Checking Your Engine Oil with the Volkswagen Passat Oil Dipstick
Problems with your vehicle's oil are nothing to laugh at, so it's best to do a quick check once in a while with your Volkswagen Passat oil dipstick. A lot of people have ignored the simple oil dipstick in the past, so they missed catching some simple problems that have turned into expensive headaches after sometime. Stop second-guessing and learn to troubleshoot your vehicle's oil-related problems with our handy guide.
You have to change your vehicle's oil once a year or after 10,000 miles. This may vary depending on the age of your vehicle and the oil that you use, but you can do a quick test using your oil dipstick to find out if you need to change your oil soon. Take a close look at the oil on your dipstick. Your motor oil should look glossy and semi-transparent. If it looks dirty, has grainy particles, or has sludgy deposits, then it's time for you to get an oil change quick. You may also encounter a rotten smell from it, especially when it's already thick and dark.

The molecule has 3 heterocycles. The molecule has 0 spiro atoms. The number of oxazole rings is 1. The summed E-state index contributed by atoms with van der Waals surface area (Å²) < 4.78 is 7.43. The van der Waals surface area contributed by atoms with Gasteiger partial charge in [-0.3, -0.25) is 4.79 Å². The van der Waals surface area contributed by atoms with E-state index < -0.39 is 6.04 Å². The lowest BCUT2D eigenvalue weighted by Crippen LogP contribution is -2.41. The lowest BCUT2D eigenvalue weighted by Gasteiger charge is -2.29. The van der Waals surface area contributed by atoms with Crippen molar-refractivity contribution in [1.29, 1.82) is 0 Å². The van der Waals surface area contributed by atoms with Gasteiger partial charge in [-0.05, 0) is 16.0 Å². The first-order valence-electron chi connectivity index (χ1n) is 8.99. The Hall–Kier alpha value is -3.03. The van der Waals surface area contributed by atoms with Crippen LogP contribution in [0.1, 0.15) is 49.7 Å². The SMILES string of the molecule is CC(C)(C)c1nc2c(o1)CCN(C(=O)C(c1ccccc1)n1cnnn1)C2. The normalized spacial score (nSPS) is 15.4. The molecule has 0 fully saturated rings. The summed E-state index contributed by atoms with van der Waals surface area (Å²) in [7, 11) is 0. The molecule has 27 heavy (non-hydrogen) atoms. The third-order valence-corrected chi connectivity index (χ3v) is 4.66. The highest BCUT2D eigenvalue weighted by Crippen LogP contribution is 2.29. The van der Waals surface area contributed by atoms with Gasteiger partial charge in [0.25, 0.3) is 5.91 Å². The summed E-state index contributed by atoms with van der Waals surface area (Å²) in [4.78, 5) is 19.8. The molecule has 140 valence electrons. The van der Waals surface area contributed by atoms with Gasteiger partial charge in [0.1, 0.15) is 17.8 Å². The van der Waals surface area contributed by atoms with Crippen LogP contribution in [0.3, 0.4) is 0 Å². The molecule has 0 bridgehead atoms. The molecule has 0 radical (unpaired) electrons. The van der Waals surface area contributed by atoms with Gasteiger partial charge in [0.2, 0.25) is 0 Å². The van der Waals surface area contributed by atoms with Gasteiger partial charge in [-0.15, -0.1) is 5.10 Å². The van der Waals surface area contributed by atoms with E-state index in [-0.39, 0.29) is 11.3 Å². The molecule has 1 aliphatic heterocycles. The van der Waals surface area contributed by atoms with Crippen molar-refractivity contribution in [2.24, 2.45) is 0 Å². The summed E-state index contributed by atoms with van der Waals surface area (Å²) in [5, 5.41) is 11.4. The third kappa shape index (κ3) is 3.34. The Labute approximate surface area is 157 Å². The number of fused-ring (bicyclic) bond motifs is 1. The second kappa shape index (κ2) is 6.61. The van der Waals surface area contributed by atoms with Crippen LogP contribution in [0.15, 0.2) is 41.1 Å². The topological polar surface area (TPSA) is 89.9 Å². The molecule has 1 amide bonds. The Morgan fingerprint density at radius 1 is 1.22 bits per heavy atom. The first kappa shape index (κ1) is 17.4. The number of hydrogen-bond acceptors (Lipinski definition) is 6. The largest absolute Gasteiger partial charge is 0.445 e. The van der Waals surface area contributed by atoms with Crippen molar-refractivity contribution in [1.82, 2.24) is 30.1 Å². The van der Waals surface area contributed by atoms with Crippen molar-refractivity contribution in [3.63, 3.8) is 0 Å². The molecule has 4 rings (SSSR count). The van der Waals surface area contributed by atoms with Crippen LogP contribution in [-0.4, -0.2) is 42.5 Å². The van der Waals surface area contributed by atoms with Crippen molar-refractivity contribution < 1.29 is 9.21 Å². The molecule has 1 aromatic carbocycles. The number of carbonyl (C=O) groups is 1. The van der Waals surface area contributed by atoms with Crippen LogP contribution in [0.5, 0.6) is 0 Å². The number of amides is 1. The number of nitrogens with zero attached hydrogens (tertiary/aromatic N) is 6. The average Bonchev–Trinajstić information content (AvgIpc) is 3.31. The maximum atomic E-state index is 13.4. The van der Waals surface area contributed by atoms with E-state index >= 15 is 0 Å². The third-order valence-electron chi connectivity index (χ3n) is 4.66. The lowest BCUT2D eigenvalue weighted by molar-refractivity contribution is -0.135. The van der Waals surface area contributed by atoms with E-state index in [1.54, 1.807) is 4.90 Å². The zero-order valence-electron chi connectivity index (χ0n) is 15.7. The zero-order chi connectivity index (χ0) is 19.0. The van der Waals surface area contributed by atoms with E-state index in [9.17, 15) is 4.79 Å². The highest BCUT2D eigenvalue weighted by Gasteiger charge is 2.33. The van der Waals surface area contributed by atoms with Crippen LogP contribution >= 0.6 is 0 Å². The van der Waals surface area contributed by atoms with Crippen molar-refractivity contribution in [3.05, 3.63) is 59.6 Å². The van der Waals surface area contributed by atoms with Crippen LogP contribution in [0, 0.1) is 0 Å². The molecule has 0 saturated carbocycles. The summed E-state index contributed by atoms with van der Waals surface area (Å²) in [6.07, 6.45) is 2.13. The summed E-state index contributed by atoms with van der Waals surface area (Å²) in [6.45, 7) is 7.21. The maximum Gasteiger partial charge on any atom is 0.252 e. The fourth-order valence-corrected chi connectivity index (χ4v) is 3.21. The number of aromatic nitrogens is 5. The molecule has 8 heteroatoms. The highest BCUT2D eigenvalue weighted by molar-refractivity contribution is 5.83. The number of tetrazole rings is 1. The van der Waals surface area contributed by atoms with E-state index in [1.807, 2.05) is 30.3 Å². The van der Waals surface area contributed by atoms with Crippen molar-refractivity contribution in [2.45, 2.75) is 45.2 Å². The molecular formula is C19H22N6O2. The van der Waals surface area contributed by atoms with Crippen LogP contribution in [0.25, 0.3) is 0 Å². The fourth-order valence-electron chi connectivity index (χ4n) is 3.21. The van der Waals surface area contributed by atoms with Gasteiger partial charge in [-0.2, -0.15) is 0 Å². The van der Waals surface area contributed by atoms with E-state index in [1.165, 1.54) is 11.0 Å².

Bubbles or foam on your dipstick
If you notice bubbles or white foam on your Volkswagen Passat oil dipstick, then you might have a leak somewhere in your system. Most of the time, this will be from a worn-out head gasket, which could be a bad thing if it's beginning to let moisture or water into your engine's oil. If you start to experience overheating while idling or have noticed a rancid smell from your oil, then you'll need to have your head gasket checked and replaced if it is indeed leaking.
Coolant leaking into your motor oil
Apart from water, coolant may also leak into your motor oil and cause harm to your vehicle's engine. Brown bubbles or dried brown residue may collect on your dipstick, and this could indicate coolant mixing into your oil. You may even notice a sweet smell coming from your vehicle's exhaust, which is caused by burnt up coolant. Check your oil by unthreading the drain plug on your vehicle and draining the oil into a clear container. Since coolant and water would be heavier than oil, it'll sink into the bottom of the container and would look like a milky paste. Once you've detected the presence of coolant in your oil, then you'll have to have your engine serviced for repairs at once.